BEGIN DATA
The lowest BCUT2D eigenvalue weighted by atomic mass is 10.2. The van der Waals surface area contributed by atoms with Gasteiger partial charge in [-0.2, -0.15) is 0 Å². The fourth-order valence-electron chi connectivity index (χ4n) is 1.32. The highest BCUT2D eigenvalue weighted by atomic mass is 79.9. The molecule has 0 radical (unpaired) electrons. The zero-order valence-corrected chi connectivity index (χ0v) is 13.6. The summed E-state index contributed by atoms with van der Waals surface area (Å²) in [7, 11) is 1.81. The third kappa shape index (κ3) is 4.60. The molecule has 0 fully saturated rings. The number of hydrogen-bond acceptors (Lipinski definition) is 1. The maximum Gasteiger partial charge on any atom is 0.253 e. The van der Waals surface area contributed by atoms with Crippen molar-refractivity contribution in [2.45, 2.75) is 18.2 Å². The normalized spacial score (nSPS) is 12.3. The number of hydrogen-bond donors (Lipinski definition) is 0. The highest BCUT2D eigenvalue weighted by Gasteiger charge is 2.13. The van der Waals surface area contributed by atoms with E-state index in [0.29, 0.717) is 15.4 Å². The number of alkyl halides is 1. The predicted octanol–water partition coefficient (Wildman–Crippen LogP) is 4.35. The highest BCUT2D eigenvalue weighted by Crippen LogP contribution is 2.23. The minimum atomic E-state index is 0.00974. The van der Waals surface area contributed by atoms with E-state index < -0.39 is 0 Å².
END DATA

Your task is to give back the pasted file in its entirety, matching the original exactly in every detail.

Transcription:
The lowest BCUT2D eigenvalue weighted by atomic mass is 10.2. The van der Waals surface area contributed by atoms with Gasteiger partial charge in [-0.2, -0.15) is 0 Å². The fourth-order valence-electron chi connectivity index (χ4n) is 1.32. The highest BCUT2D eigenvalue weighted by atomic mass is 79.9. The molecule has 0 radical (unpaired) electrons. The zero-order valence-corrected chi connectivity index (χ0v) is 13.6. The summed E-state index contributed by atoms with van der Waals surface area (Å²) in [7, 11) is 1.81. The third kappa shape index (κ3) is 4.60. The molecule has 0 fully saturated rings. The number of hydrogen-bond acceptors (Lipinski definition) is 1. The maximum Gasteiger partial charge on any atom is 0.253 e. The van der Waals surface area contributed by atoms with Crippen molar-refractivity contribution in [2.45, 2.75) is 18.2 Å². The normalized spacial score (nSPS) is 12.3. The number of hydrogen-bond donors (Lipinski definition) is 0. The highest BCUT2D eigenvalue weighted by Gasteiger charge is 2.13. The van der Waals surface area contributed by atoms with E-state index in [0.29, 0.717) is 15.4 Å². The number of alkyl halides is 1. The predicted octanol–water partition coefficient (Wildman–Crippen LogP) is 4.35. The highest BCUT2D eigenvalue weighted by Crippen LogP contribution is 2.23. The minimum atomic E-state index is 0.00974. The van der Waals surface area contributed by atoms with E-state index < -0.39 is 0 Å².